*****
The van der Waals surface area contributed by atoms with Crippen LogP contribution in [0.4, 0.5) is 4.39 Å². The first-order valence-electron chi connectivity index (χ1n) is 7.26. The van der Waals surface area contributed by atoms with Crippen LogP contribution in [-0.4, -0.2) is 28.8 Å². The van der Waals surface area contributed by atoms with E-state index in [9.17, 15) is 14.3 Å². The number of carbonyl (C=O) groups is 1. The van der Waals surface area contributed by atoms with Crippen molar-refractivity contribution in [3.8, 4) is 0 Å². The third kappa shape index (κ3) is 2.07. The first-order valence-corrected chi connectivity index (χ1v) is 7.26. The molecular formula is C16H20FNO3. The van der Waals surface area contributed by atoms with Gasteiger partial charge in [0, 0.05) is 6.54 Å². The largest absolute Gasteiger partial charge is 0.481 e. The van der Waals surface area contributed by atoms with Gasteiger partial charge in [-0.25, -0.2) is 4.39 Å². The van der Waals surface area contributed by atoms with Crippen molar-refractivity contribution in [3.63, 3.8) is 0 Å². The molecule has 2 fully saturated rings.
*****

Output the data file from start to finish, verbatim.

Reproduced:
The van der Waals surface area contributed by atoms with Crippen LogP contribution in [0.4, 0.5) is 4.39 Å². The first-order valence-electron chi connectivity index (χ1n) is 7.26. The van der Waals surface area contributed by atoms with Crippen LogP contribution in [-0.4, -0.2) is 28.8 Å². The van der Waals surface area contributed by atoms with E-state index in [9.17, 15) is 14.3 Å². The number of carbonyl (C=O) groups is 1. The van der Waals surface area contributed by atoms with Crippen molar-refractivity contribution in [3.8, 4) is 0 Å². The third kappa shape index (κ3) is 2.07. The first-order valence-corrected chi connectivity index (χ1v) is 7.26. The molecular formula is C16H20FNO3. The van der Waals surface area contributed by atoms with Gasteiger partial charge in [0, 0.05) is 6.54 Å². The largest absolute Gasteiger partial charge is 0.481 e. The van der Waals surface area contributed by atoms with Gasteiger partial charge in [-0.25, -0.2) is 4.39 Å². The van der Waals surface area contributed by atoms with Crippen molar-refractivity contribution in [3.63, 3.8) is 0 Å². The molecule has 2 fully saturated rings.